“While everyone is working together to tackle this global health pandemic, many in our community are experiencing an especially tough time,” CCP Ashton said.

“These results are a tragic reminder that while the home is supposed to be the safest place to be, we know for some, it is the most dangerous with people experiencing abuse at the hands of their loved ones.

“This operation is a stern reminder to perpetrators that we are watching and making sure they don’t cause harm.

“You can leave your home if that means you are escaping harm. Police will help you to do this.”

Operation Ribbon will continue during the coronavirus pandemic and into the future.

Operation Sentinel: Victoria Police starts to enforce regulations to suppress Coronavirus spread

By SAT News Desk

MELBOURNE, 24 March 2020 17:57: The Victoria Police has today started a dedicated operation to enforce containment measures put in place to combat the spread of Coronavirus. Operation Sentinel will see police conduct spot checks on returning travelers who should be in self-isolation and follow up tips received from the general public and other sources.

It will also enforce bans on indoor and outdoor gatherings at non-essential venues and businesses. Police will proactively patrol places of mass gathering such as beaches and shopping centers to ensure restrictions are being complied with.

The operation is being managed out of the State Police Operations Centre and has 500 police from Transit, the Public Order Response Team (PORT), and police across Victoria who will perform these checks and enforce bans.

In a reply to an SAT query about the task force, Victoria Police says, “We will provide everyone with further details around the task force, its operating model and how it will ensure public measures around self-isolation and mass gatherings are adhered to as soon as possible.”

“It’s also important to note that we will not be providing breakdowns of how many police will be working on this task force by specific suburbs, regions or towns. The Taskforce will be cover the entire state and any comments made will be at a state level only at this stage,” the Victoria Police adds.

Deputy Commissioner Nugent said situations will be dealt with on a case-by-case basis, and police have a range of options available to deal with those who refuse to follow the directions of the Chief Health Officer.

“People can be issued with an official warning, directed to return home, or charged on summons where a person repeatedly refuses to obey a direction or blatantly disregards the restrictions. People can also face heavy fines” he said.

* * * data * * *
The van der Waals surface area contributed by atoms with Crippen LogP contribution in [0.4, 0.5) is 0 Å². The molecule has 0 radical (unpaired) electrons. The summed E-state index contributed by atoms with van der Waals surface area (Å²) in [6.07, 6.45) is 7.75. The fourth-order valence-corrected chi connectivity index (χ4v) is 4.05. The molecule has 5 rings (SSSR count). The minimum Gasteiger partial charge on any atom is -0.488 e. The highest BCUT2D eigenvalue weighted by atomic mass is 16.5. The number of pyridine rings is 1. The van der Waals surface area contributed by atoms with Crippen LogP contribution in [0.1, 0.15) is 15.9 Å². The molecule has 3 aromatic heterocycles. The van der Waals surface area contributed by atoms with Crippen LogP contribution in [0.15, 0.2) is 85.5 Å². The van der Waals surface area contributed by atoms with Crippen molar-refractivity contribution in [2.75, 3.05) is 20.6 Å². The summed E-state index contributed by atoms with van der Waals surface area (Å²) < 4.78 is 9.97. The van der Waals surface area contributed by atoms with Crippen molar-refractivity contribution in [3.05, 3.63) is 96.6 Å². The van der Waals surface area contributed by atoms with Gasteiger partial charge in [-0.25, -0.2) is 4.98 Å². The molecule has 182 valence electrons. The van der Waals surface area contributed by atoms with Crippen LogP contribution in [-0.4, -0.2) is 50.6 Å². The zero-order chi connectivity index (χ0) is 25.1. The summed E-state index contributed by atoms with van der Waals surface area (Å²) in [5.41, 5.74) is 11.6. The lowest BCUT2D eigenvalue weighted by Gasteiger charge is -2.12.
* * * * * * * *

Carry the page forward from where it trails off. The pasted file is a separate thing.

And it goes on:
“We are urging people to take the restrictions seriously and do the right thing – don’t be selfish is our message,” he said.

“For police, it’s not just about fines or arrests but ensuring everyone in the community understands the serious risks associated with Coronavirus and the importance of complying with the directions from the Chief Health Officer.”

“We know this is a challenging time for everyone and we’ll be asking our officers to use a commonsense approach when dealing with these matters.”

“Already we have seen a degree of ignorance where people think it’s okay to just go out for a breakfast or to see a friend when it’s absolutely not.”

“We also want to take advantage of Operational Sentinel to engage with the community, provide any further education around current requirements, and do everything we can to protect the safety of all Victorians.”

“It gives police the opportunity to check on the health and wellbeing of those in self-isolation, and see if they need any further support such as medical assistance.”

“So far, people are for the most part complying with the restrictions. We want to ensure that continues and people are showing each other the right amount of respect.”

“People who ignore the restrictions are placing others at significant risk, which means more people will become infected. This includes their family, friends, and others in the community.”

” Police are working with the Australian Border Force (ABF) and the Department of Health and Human Services (DHHS) to identify those who are failing to self-isolate. Spot checks are already being performed on individuals who have returned from overseas, and on venues and suspected mass gatherings. At this time, no one has been charged with refusing or failing to comply with the direction. Fines for people who do not comply with the direction are $20,000 for individuals or $100,000 for companies or corporations, says a Victoria Police Tweet today.